RFID technology – radio frequency identification of people and objects for the 21st century

You use it every day: when you open your car door with the remote control, unlock access to a building by putting your entry card to the reader or pay with a contactless card. Although these are just a substitute for RFID applications, it is easy to conclude that RFID has revolutionised wireless communication. What exactly is it, how does it work and what dangers does it pose? We explain!

RFID technology – what is it?

RFID stands for Radio Frequency Identification. It is a form of wireless communication between objects and people. It collects, stores and transmits data between RFID tags and readers.

How does RFID technology work? 

An RFID tag is a small passive or active electronic circuit. It contains a unique identifier. To read it, you use an RFID reader, a device with an antenna for radio communication, which sends radio signals towards the tag and thus activates it to respond. The identifier goes to the system and, depending on the application of the technology, it takes the appropriate action, e.g. activates the security system.

What are the RFID standards?

Due to a wide range of technical variations, such as the type of encoding or transmission speed, different RFID technology standards are distinguished. In this way, their authors ensure compatibility and interoperability between different systems.

  • Tiris - one of the earliest standards; based on FM transmission and used in commercial applications,
  • Unique - the simplest, yet one of the most popular standards; uses passive tags for identification, written with an identification code during production; used in access control and time tracking systems;
  • Hitag - industry standard, enables data encoding; used for animal tagging and tolling systems,
  • Mifare - a standard developed by Philips that combines simple memory tags with encryption-enabled processors; used in bank cards and tickets;
  • EPC C1G2 - a global standard distinguished by its long read range; used in sports timing systems.

Each example of RFID standards addresses a specific need, finding applications from access control to supply chain management.

RFID technology versus barcodes

RFID technology is sometimes confused with traditional barcodes. Although both are used to mark and identify an object, it is important to remember that they are two different solutions. They are not mutually exclusive and can even be alternatives to each other.

Differences between RFID and barcode technology:
  • identification method: RFID tags have unique identifiers that can be read by readers, whereas barcodes are based on binary data (simple black and white lines and the spaces between them);
  • range: RFID tags can be read from greater distances, whereas reading a barcode requires a scanline view;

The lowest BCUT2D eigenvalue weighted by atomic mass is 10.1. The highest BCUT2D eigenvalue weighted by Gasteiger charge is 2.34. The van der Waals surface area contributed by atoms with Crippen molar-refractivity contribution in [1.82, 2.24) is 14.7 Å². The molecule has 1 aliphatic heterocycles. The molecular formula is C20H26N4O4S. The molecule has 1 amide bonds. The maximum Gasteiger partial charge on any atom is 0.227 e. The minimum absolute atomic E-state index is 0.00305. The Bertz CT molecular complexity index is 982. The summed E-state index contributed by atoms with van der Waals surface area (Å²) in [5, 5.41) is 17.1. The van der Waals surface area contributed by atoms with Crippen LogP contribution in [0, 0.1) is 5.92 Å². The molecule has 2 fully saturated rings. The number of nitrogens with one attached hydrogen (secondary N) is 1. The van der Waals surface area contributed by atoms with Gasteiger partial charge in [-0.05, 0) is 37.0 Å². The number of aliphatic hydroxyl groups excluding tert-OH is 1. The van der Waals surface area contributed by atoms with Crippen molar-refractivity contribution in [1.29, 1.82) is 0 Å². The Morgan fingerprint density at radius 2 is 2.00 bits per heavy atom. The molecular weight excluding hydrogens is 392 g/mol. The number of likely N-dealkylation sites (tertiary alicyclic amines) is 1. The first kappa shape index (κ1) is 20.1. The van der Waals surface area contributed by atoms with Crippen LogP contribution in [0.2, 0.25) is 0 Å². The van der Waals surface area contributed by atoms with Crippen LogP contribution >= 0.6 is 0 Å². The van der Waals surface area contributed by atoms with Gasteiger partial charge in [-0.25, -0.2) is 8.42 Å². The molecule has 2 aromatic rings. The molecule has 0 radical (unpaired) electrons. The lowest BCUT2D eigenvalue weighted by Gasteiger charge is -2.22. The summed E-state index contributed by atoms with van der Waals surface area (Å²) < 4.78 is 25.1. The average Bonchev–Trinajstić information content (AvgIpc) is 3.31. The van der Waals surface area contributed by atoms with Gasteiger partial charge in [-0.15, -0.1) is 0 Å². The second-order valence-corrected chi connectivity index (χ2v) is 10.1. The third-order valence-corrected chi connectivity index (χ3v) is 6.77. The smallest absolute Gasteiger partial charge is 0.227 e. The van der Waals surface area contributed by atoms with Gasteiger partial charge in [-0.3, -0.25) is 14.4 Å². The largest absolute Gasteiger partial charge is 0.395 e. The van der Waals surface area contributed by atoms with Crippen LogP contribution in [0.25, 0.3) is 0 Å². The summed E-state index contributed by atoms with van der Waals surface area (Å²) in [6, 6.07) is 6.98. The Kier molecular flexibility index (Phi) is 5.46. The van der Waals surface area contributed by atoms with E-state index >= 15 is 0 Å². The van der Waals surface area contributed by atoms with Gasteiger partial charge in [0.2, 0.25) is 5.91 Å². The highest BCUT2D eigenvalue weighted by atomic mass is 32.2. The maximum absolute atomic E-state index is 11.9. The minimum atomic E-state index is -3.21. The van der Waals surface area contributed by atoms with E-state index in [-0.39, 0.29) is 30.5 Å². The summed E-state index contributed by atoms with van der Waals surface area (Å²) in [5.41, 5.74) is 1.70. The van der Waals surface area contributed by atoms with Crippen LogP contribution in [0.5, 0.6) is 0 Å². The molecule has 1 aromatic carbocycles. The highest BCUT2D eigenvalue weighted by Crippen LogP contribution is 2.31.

• amount of data storage: RFIDs have greater capacity and in some cases offer the ability to store and update data, whereas barcodes hold a limited amount of information;
  • implementation costs: RFIDs tend to be more costly to implement, unlike barcodes.
How RFID technology works

RFID security – threats to your privacy

When comparing RFID with barcodes, there is another very important aspect to bear in mind – security. RFID has become an integral part of our everyday life. Companies and individual users alike should be aware of potential threats at all times, especially to consumer privacy. Like other technologies, the solution is vulnerable to cyber attacks. The risks of unauthorized reading, interception of transaction data or theft of sensitive data, among others, should be considered in the context of the security of its use.

Beware! RFID data can be intercepted from a considerable distance! A well-known example would be the high-profile thefts on buses, where hackers hid a scanner in a bag and walked past passengers, cleaning their payment cards.

So how can the average Smith protect himself? The basic tool will be a simple gadget – the anti-RFID case. The material from which it is made (usually carbon fibre, aluminium and leather) prevents the reader from communicating with the label, thus protecting the payment card or keyless keys from data theft.

People have bought in the last 48h!

Another way to protect against attacks on contactless credit cards is to choose passive tags instead of active ones. Their signal is weaker: they need to be close to the reader to work, so they are harder to hack.

RFID technology in everyday life – summary

RFID technology is becoming more and more widely used in everyday life. By using it consciously and employing simple protective measures, such as anti-RFID cases, users can minimise the risk of unauthorised access or data theft. In an era of widespread digitalisation, a skilful balance between innovation and security becomes crucial to maintaining privacy and protecting data during RFID.

People have bought in the last 48h!

error: Content is protected !!